RBC Global Asset Management recently published its third annual Responsible Investing Survey, and My-Linh Ngo, ESG investment specialist for the firm’s London-based BlueBay Asset Management division, offered PLANADVISER her take on the results.
At a high level, the survey results suggest institutional investors in the U.S. are rapidly warming to the utilization of environmental, social and governance (ESG) factors when building out their portfolios—and many are already implementing their own takes on ESG investing. Notably, the percentage of U.S. institutional investors that reject ESG considerations outright shrank dramatically year over year, from 51% to 34%.
As Ngo pointed out, equities have long been the primary focus of ESG analysis and investing, but these days ESG analysis is quickly moving beyond equities. Thirty-percent of respondents in the U.S. said it is important to incorporate ESG into fixed-income considerations, Ngo said. Asked directly whether they incorporate ESG into fixed-income management, 52% of U.S. investors that already use ESG said yes.
“Our company has a core belief that ESG considerations are investment additives, not a hindrance to performance,” Ngo said. “Thinking about ESG helps us to generate a more holistic and informed view of how companies are performing, or are likely to perform in the future. So, we are applying an ESG risk overlay across all of the fixed-income assets we manage. It is not something that we limit to niche funds.”
Of course, the specific approaches BlueBay applies will vary across different products and geographies—but ESG risk overlays “come standard with every fund and investment product,” Ngo said. “We do it this way because we see ESG as something that can be quite beneficial in terms of measuring and addressing downside risk, especially on the fixed-income side.”
More Sophisticated Than Simple Screens
According to Ngo, providers these days are taking a much more sophisticated approach to ESG than just running simplistic negative portfolio screens to avoid bad apples.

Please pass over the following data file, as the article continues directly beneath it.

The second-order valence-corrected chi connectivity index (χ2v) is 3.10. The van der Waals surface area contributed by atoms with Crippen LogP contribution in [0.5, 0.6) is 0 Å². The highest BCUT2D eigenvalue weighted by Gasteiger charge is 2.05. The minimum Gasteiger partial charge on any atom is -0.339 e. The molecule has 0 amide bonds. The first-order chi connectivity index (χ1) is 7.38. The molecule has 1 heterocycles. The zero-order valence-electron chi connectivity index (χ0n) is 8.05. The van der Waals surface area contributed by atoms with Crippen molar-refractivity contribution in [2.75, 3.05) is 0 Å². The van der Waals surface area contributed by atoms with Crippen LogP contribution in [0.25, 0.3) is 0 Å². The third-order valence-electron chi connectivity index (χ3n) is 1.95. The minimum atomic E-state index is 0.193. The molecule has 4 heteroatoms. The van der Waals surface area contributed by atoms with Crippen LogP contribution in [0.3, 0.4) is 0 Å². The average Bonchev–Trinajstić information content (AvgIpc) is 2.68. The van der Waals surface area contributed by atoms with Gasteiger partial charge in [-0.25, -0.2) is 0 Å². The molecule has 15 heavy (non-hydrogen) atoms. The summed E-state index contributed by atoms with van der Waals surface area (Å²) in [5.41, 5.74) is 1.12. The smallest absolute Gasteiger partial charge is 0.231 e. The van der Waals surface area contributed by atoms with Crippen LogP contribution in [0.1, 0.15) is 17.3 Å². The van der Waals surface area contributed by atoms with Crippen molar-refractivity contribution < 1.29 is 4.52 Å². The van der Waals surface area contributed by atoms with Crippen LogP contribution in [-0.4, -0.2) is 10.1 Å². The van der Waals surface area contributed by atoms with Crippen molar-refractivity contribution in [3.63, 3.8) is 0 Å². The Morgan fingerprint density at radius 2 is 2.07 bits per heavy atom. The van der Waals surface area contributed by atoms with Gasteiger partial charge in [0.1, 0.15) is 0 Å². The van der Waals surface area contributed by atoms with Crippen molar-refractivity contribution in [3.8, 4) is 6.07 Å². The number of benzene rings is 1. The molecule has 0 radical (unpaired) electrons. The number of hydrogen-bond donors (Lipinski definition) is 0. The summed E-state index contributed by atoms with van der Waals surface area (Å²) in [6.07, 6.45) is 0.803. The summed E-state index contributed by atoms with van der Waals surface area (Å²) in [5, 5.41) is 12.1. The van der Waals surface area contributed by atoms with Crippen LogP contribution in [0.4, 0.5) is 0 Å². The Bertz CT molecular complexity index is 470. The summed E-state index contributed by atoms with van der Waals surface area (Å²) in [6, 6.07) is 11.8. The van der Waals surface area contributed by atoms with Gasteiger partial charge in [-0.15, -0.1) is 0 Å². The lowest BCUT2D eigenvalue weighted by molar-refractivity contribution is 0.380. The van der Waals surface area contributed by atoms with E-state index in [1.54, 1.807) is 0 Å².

“Today we are conducting sophisticated analysis on the investment materiality of key ESG factors, and we are doing this in a rational way that looks across the entire institutional portfolio,” Ngo said. “I must stress, this work is not about running a bunch of negative screens, but instead it is about being scientific about how you build portfolios and truly acknowledging the risks you take.” It’s an unbiased, pragmatic approach that is grounded in focusing on the impact on investment performance.
Like other ESG advocates, Ngo said she was somewhat frustrated to see the most recent regulatory guidance issued in the U.S. on this topic—the Trump administration’s DOL Field Assistance Bulletin 2018-01. Ngo said this guidance is largely unhelpful and even potentially misleading, as it seems to discourage consideration of ESG factors by retirement plan sponsors while at the same time doing nothing to actually supersede the previous regulatory action, the Obama administration’s Interpretive Bulletin 2015-01, which encouraged more use of ESG. In the end, Ngo said, the demand for ESG is coming from investors themselves and is ultimately unlikely to be derailed by a lack of regulatory clarity.
Fixed-Income ESG Is Similar and Different
Before taking a deep dive into the mechanics of ESG fixed income, Ngo first highlighted some of the ways that the analysis mirrors what is seen on the equity side of the portfolio.
“In absolute terms, both ESG equities and ESG fixed income are not quite mainstream yet,” Ngo said. “They are getting there, and in relative term, ESG thinking in equities is more mainstream. Another similarity is that both sides allow investors to come at ESG from both the business/economic perspective and from the values/beliefs perspective. We feel that, in both cases, ESG can benefit long-term risk-adjusted returns. Finally, both ESG equities and ESG fixed income still face similar issues in terms of inherent challenges of visibility and understanding in terms of the breadth and quality of the actionable data that is available.”